What the next 3D Mario game needs to get right
The 3D Mario games have maintained a high-standard since Super Mario 64, consistently offering a tight and polished platforming experience.There are however certain elements that makes Mario games great, which more recent installments of the series have lost. There are also some aspects of the 2D games that I’d like to see brought into the 3D series.
A feature of the games that has waned drastically since Super Mario Sunshine is the open, non-linear nature of the levels. In Mario 64 and Sunshine, a level had multiple goals and objectives that could be achieved at any time, and a player would be free to explore the level and discover new challenges as they went. Of course there were some exceptions, and choosing an objective at the start of a level in Super Mario 64 would sometimes have an impact on how the level was laid out (e.g. a penguin might be ready to race you, or the water level might be raised to a certain point), however the game didn’t restrict the player from deviating from this set objective and going off to find another star. The red coin star or 100 gold coin star could be achieved at any time.
The Galaxy games saw this element streamlined, with levels and objectives within those levels becoming much more linear. The route to a star was often the same – shoot to a planet, defeat the enemies or solve a puzzle on that planet to unlock the launcher, then shoot to another one. Whilst the craft and design of these levels and planets were ingenious and a lot of fun to play, it did feel like a step back from 64 and Sunshine’s vast expanses. Levels became much more akin to Sunshine’s ‘bonus levels’ and 64’s Bowser-approach levels – fun to navigate but restricted.
It would be good to see the next game open up its levels a bit more and grant the player the freedom it gave in the earlier games.
One of the best features of Mario 64 was the variety of Mario’s movements, and Nintendo admitted to spending a sizeable chunk of the game’s development time on Mario’s moveset alone. This was then expanded upon in Sunshine, with the Fludd giving Mario a new dimension to his usual moveset – adding hovering and double-jumps, similarly to how Kazooie augmented Banjo’s moves in Banjo Kazooie.
It was disappointing to see Mario’s moves scaled back in Mario Galaxy – Mario actually has a smaller variety of moves than his 64 incarnation, which is a shame. Gone are the ‘breakdance kick’, the crouching fly-kick, the punching, the crouching backflip; the only addition being the Wii-mote-aided ‘twirl’, which feels less satisfying than any of the former moves. Mario feels less maluable by the player as a result.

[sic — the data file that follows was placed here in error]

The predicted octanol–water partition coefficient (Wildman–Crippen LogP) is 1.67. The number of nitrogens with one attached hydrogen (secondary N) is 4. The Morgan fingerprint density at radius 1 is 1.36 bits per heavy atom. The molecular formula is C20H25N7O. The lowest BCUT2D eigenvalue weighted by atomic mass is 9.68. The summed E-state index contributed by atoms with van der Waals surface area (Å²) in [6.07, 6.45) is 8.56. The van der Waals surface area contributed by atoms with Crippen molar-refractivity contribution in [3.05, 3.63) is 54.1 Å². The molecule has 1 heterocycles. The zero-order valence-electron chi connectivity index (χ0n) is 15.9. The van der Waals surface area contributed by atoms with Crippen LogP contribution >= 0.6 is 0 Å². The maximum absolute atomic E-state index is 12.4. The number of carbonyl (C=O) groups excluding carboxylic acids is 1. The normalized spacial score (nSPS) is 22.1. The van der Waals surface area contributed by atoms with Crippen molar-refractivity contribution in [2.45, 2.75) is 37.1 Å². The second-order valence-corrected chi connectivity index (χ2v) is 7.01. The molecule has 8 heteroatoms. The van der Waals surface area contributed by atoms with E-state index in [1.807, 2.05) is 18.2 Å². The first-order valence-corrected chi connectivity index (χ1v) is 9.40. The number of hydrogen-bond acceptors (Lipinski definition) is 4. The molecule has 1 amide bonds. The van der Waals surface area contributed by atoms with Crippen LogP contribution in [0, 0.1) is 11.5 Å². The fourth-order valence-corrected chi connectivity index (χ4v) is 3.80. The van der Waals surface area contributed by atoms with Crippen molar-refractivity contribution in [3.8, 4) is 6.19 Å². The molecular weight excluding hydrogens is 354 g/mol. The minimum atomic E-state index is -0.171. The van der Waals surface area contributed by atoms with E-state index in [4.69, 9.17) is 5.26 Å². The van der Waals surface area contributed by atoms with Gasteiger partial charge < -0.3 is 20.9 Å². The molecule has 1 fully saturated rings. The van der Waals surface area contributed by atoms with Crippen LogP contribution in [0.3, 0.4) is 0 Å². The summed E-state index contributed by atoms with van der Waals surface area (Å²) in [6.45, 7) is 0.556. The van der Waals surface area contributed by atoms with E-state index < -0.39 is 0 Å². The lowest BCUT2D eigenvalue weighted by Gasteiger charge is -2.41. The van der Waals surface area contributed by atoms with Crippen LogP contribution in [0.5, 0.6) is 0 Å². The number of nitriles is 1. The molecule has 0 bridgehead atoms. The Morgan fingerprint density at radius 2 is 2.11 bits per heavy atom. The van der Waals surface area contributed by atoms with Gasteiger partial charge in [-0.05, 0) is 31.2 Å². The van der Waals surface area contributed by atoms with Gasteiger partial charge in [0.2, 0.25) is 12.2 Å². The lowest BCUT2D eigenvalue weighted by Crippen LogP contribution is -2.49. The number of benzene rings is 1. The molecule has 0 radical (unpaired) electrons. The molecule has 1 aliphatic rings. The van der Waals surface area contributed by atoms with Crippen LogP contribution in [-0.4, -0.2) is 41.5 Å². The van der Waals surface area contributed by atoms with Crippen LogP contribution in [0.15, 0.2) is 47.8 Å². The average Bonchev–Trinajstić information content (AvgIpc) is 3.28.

An engaging hub
Mario 64’s castle and Sunshine’s Delfino Plaza was expansive playgrounds full of their own secrets and mysteries. Unlocking different sections and discovering hidden areas were a key source of satisfaction for the player. In the first Galaxy, the hub was minimized, with the spaceship being little more than a deck for players to unlock sections of, and access the galaxies. In Galaxy 2, the player is reduced to a mini-Mario head – with no progression or unlocking involved. The 3D games seem to have come full circle with 3D land, with the Mario Bros. 3/Mario World overworld maps making a return.
It’s a shame to see the games devolve in this way. Mario 64’s castle even had its own secret stars to be found, and unlocking higher floors of the castle provided the player with a much richer and organic sense of satisfaction than an arbitrary new world on a map. Something Sunshine’s Plaza did well was to show the levels in the distance from certain vantage points on the island – reinforcing the sense that it was one connected land you were exploring.
I hope the next Mario game brings back the idea of a prominent hub world, and doesn’t continue the trend of diminishing its importance in favour of the levels themselves.
Don’t ring-fence the suits or Yoshi
Something none of the 3D games have done as well as their 2D counterparts is give the player the freedom to use the various tools and powerups across different levels. Super Mario World and SMB3 really excelled here – with the latter even letting the player store up a certain amount of powerups and use them in whichever level they choose. In SMW, levels had secret areas and shortcuts that could be accessed by having a specific coloured Yoshi, or a cape, and there was a satisfaction in going and getting the right powerup from another level, surviving with that powerup intact, and coming back to the first level and using it to discover the secret.
This entire element has been lost in the 3D games. Powerups have become ring-fenced and reduced to set-pieces, being used for specific objectives. The criminally restricted use of Yoshi in Sunshine is probably the best example, but the Galaxy games were praised heavily for their inventive suits – the bee suit and spring suit in particular – and they were great powerups in their own right; but in my view they were wasted by only being usable in specific areas at specific times. Why not let me take the bee suit to a non-bee planet to discover something there? Let me take the spring suit back to the home world.
It’s harder in the more complex 3D environments to facilitate this freedom, but its something the games should at least try to encourage.
I’ve thoroughly enjoyed all of the 3D Mario titles, but I hope Nintendo can pull the franchise back in the direction the first couple were going in. With the power of the NX, it shouldn’t be too difficult.
Mario’s last 3D adventure on the Wii U, Super Mario 3D World, is $19.99 from Amazon.